Leptospirosis in Pets and Companion Animals
Leptospirosis is a somewhat common but serious infection caused by bacteria. One of the most serious aspects of a leptospirosis infection is the fact that it can be passed from pet to pet, and from pet to human.
The infection can affect both dogs and cats, and people can get it and then transfer it to their pets. However, there are preventive measures that can be taken, and if you or your pets contracts a leptospirosis infection, it can be treated.
Leptospirosis Spread Between Pets Is on the Rise
The ease of spreading leptospirosis has long since been a cause for concern. Yet recently, health officials and veterinarians in many states, including Illinois, Arizona, California, and New Jersey, are urging pet owners to take every precaution in preventing leptospirosis for their pets.
Studies show that sharing water bowls, or even licking paws after being outdoors, can pass contamination. With leptospirosis on the rise in the United States, there’s an added importance to understand the causes, the effects, and the treatments of leptospirosis in pets.
What Causes Leptospirosis in Pets
Leptospirosis is caused by a spirochete bacterium, a subspecies of leptospira interrogans, which use their corkscrew-like shape to burrow into the animal’s skin. Once inside the body, the bacteria spread by way of the bloodstream until they are embedded in the reproductive system, eyes, nervous system, kidneys, and liver of the host animal. Once they have spread throughout the body, they begin to reproduce, which causes a bacterial infection of the blood and a subsequent fever.
In a mature, healthy dog or cat (or human), the blood infection will trigger a response from the immune system, which will in turn wipe out all (or nearly all), of the infection. But sometimes in healthy adults (and most of the time in immature or elderly animals), the immune system alone will not fully eradicate the bacteria. Those left behind may damage the host organs, especially the kidneys; this can be fatal if left untreated.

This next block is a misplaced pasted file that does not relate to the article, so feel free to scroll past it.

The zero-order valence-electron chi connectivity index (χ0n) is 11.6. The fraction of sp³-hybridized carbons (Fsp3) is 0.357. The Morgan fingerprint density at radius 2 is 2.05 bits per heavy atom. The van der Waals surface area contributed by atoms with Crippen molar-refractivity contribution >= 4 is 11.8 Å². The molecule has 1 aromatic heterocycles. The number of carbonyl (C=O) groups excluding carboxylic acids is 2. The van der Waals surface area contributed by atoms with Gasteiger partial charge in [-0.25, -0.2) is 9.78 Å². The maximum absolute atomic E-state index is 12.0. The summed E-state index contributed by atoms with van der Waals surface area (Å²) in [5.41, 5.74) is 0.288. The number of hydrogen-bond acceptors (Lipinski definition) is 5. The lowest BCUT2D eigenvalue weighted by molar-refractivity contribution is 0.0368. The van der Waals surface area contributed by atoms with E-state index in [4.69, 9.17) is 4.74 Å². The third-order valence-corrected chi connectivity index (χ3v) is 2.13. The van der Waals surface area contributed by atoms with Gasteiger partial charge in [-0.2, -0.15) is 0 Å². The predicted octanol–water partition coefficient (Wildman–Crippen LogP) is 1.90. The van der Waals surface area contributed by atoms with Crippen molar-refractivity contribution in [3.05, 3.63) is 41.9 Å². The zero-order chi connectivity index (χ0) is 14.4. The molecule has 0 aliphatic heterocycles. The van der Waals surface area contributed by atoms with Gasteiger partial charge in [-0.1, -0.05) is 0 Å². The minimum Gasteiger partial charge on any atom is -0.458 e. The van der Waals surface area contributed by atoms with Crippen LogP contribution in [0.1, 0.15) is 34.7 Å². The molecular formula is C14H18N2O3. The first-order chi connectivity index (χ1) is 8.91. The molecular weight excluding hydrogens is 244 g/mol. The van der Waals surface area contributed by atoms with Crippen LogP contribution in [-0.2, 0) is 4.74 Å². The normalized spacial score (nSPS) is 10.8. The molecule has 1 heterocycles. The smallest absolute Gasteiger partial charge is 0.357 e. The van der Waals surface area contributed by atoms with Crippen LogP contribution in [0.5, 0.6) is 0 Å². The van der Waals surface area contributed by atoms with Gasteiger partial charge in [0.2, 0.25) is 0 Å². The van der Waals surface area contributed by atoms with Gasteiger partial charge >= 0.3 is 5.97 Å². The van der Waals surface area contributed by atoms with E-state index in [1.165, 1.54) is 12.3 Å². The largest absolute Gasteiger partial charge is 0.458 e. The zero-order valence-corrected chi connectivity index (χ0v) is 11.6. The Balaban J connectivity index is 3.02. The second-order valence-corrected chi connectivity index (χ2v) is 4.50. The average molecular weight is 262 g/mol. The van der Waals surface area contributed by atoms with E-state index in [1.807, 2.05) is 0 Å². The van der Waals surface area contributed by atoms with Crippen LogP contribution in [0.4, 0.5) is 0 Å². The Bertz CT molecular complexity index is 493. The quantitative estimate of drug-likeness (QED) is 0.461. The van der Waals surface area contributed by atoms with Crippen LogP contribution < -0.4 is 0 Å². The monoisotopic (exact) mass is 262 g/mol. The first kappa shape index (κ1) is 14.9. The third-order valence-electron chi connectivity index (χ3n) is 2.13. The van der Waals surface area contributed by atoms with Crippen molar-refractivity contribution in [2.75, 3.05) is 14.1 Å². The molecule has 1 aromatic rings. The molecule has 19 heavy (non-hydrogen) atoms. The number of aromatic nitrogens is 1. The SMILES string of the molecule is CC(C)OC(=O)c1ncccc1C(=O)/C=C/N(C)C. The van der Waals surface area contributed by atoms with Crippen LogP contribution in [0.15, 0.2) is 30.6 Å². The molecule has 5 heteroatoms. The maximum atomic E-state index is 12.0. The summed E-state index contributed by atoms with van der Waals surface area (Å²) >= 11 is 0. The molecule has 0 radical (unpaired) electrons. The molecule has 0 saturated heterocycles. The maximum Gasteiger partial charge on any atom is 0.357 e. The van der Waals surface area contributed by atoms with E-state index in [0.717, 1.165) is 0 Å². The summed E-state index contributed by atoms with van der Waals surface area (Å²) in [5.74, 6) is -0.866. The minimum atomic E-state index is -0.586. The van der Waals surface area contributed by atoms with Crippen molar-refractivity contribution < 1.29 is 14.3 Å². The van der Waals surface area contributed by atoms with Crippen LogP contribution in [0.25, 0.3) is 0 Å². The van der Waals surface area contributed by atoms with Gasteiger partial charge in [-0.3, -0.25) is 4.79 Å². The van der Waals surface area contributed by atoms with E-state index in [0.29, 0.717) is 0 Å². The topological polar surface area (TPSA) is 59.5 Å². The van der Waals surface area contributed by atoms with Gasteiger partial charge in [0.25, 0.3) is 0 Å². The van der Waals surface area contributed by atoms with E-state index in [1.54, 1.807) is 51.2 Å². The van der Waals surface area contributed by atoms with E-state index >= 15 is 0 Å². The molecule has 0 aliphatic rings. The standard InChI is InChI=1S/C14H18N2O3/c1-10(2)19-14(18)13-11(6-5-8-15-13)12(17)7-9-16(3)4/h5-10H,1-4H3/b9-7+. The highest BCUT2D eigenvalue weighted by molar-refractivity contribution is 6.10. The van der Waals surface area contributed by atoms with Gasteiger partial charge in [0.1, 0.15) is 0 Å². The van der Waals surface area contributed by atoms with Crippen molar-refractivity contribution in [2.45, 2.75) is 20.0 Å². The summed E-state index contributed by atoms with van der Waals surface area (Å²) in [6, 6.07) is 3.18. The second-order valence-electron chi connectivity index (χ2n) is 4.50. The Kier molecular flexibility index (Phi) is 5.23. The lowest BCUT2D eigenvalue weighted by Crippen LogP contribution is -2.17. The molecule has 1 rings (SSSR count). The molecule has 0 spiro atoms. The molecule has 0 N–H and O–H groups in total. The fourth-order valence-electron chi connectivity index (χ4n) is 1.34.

The Effects of Leptospirosis
The symptoms and effects of a leptospirosis infection include sudden fever and illness, stiff or sore muscles, shivering, lethargy, loss of appetite, weakness, depression, dehydration, increased thirst, lack of urine or inability to urinate, vomiting, diarrhea, discolored and spotted gums, anemia (yellowing of the skin or whites of the eyes), a cough, a fever, a runny nose, and swollen lymph nodes.
Causes of Leptospirosis Infection
The bacteria that cause the infection are typically found in wet, humid, warm environments, as in tropical or subtropic zones. They can be found anywhere there is standing water or mud, such as in marshes, swamps, or irrigated fields.
Companion animals and their owners typically come into contact with the bacteria through direct contact with infected mud or soil, or through contact with an infected animal’s urine, feces, or bodily fluids.
Diagnosis and Treatment of Leptospirosis
Because leptospirosis is zoonotic (can be passed between animals, and also between animals and humans), it is important that you exercise serious caution when handling an infected animal. Your veterinarian will collect your animal’s blood and or urine in order to conduct tests that will identify the cause of the infection.
If the disease has progressed in your pet to the point that they are severely dehydrated and their kidneys are in danger of shutting down, they may need to be hospitalized for fluids, medications, and potentially for a blood transfusion. Typically, a case of leptospirosis is fully treatable with a course of antibiotics. However, in some older animals and immature animals, it can be more difficult to treat.
While your pet or companion animal is recovering from the infection, they should rest and should also be separated from other animals. Further, continue to exercise extreme caution when handling your pet and any of their bodily fluids that you may come into contact with. And, if you live in an area where recurrence of infection is likely, consider opting for the vaccine.
Author: Giano Panzarella